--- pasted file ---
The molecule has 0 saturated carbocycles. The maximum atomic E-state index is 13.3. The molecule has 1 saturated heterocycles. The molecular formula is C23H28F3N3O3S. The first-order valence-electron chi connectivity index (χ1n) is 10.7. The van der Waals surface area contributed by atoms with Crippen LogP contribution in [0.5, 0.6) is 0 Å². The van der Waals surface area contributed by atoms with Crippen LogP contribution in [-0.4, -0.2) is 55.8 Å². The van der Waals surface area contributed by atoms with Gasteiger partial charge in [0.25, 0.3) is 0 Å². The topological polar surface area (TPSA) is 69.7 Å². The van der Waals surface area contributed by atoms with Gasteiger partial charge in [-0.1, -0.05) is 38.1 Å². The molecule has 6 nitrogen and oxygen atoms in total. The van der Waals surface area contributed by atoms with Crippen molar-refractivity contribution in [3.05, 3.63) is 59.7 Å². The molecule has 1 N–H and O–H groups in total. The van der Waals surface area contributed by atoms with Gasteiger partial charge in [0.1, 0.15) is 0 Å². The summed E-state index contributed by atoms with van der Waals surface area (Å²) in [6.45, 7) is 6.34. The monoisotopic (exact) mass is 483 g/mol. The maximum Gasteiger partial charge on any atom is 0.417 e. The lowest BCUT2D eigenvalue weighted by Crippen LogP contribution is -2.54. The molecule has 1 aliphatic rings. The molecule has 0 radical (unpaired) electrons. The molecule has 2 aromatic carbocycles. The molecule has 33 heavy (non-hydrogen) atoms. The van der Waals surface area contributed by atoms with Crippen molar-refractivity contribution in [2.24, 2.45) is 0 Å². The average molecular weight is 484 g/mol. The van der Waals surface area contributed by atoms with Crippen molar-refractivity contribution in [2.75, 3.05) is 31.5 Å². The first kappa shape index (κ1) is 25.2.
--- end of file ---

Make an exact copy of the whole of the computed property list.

The molecule has 0 saturated carbocycles. The maximum atomic E-state index is 13.3. The molecule has 1 saturated heterocycles. The molecular formula is C23H28F3N3O3S. The first-order valence-electron chi connectivity index (χ1n) is 10.7. The van der Waals surface area contributed by atoms with Crippen LogP contribution in [0.5, 0.6) is 0 Å². The van der Waals surface area contributed by atoms with Crippen LogP contribution in [-0.4, -0.2) is 55.8 Å². The van der Waals surface area contributed by atoms with Gasteiger partial charge in [0.25, 0.3) is 0 Å². The topological polar surface area (TPSA) is 69.7 Å². The van der Waals surface area contributed by atoms with Gasteiger partial charge in [-0.1, -0.05) is 38.1 Å². The molecule has 6 nitrogen and oxygen atoms in total. The van der Waals surface area contributed by atoms with Crippen molar-refractivity contribution in [3.05, 3.63) is 59.7 Å². The molecule has 1 N–H and O–H groups in total. The van der Waals surface area contributed by atoms with Gasteiger partial charge in [0.1, 0.15) is 0 Å². The summed E-state index contributed by atoms with van der Waals surface area (Å²) in [6.45, 7) is 6.34. The monoisotopic (exact) mass is 483 g/mol. The maximum Gasteiger partial charge on any atom is 0.417 e. The lowest BCUT2D eigenvalue weighted by Crippen LogP contribution is -2.54. The molecule has 1 aliphatic rings. The molecule has 0 radical (unpaired) electrons. The molecule has 2 aromatic carbocycles. The molecule has 33 heavy (non-hydrogen) atoms. The van der Waals surface area contributed by atoms with Crippen molar-refractivity contribution in [2.24, 2.45) is 0 Å². The average molecular weight is 484 g/mol. The van der Waals surface area contributed by atoms with Crippen molar-refractivity contribution in [2.75, 3.05) is 31.5 Å². The first kappa shape index (κ1) is 25.2.